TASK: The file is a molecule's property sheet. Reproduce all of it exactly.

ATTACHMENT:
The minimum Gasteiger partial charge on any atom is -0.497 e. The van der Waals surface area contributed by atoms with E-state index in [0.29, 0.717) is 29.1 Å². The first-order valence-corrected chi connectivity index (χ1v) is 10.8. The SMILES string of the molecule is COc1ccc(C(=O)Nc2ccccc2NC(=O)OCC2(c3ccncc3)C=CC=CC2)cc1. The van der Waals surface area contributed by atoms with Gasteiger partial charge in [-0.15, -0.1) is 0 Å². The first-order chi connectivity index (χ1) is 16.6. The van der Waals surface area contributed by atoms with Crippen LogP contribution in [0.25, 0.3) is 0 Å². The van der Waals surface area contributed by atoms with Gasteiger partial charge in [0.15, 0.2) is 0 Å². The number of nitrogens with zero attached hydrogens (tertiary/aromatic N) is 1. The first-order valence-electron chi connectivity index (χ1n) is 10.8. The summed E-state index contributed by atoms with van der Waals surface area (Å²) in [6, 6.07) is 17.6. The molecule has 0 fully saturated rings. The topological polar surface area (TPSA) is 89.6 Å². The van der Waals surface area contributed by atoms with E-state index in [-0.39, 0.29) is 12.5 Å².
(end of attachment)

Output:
The minimum Gasteiger partial charge on any atom is -0.497 e. The van der Waals surface area contributed by atoms with E-state index in [0.29, 0.717) is 29.1 Å². The first-order valence-corrected chi connectivity index (χ1v) is 10.8. The SMILES string of the molecule is COc1ccc(C(=O)Nc2ccccc2NC(=O)OCC2(c3ccncc3)C=CC=CC2)cc1. The van der Waals surface area contributed by atoms with Gasteiger partial charge in [-0.15, -0.1) is 0 Å². The first-order chi connectivity index (χ1) is 16.6. The van der Waals surface area contributed by atoms with Crippen LogP contribution in [0.25, 0.3) is 0 Å². The van der Waals surface area contributed by atoms with Gasteiger partial charge in [0.15, 0.2) is 0 Å². The number of nitrogens with zero attached hydrogens (tertiary/aromatic N) is 1. The first-order valence-electron chi connectivity index (χ1n) is 10.8. The summed E-state index contributed by atoms with van der Waals surface area (Å²) in [6, 6.07) is 17.6. The molecule has 0 fully saturated rings. The topological polar surface area (TPSA) is 89.6 Å². The van der Waals surface area contributed by atoms with E-state index in [-0.39, 0.29) is 12.5 Å².